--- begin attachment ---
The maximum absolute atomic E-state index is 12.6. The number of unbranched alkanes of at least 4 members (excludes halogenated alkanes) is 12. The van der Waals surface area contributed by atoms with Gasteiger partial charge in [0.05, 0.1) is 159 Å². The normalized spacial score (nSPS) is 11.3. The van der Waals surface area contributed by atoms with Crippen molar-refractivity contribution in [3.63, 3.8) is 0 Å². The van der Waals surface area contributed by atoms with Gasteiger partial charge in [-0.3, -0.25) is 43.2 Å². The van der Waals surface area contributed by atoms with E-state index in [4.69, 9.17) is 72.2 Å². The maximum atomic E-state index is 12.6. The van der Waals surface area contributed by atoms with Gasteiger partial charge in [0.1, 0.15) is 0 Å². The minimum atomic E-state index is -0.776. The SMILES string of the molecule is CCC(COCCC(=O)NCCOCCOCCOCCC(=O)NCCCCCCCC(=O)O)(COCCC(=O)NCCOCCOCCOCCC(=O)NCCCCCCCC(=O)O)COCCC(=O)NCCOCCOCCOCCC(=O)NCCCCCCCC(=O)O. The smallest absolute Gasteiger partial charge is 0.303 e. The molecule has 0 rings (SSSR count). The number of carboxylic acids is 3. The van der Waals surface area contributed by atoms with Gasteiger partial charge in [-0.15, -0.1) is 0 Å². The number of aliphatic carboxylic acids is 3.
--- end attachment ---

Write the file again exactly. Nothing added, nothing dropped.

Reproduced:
The maximum absolute atomic E-state index is 12.6. The number of unbranched alkanes of at least 4 members (excludes halogenated alkanes) is 12. The van der Waals surface area contributed by atoms with Gasteiger partial charge in [0.05, 0.1) is 159 Å². The normalized spacial score (nSPS) is 11.3. The van der Waals surface area contributed by atoms with Crippen molar-refractivity contribution in [3.63, 3.8) is 0 Å². The van der Waals surface area contributed by atoms with Gasteiger partial charge in [-0.3, -0.25) is 43.2 Å². The van der Waals surface area contributed by atoms with E-state index in [4.69, 9.17) is 72.2 Å². The maximum atomic E-state index is 12.6. The van der Waals surface area contributed by atoms with Gasteiger partial charge in [0.1, 0.15) is 0 Å². The minimum atomic E-state index is -0.776. The SMILES string of the molecule is CCC(COCCC(=O)NCCOCCOCCOCCC(=O)NCCCCCCCC(=O)O)(COCCC(=O)NCCOCCOCCOCCC(=O)NCCCCCCCC(=O)O)COCCC(=O)NCCOCCOCCOCCC(=O)NCCCCCCCC(=O)O. The smallest absolute Gasteiger partial charge is 0.303 e. The molecule has 0 rings (SSSR count). The number of carboxylic acids is 3. The van der Waals surface area contributed by atoms with Gasteiger partial charge in [-0.15, -0.1) is 0 Å². The number of aliphatic carboxylic acids is 3.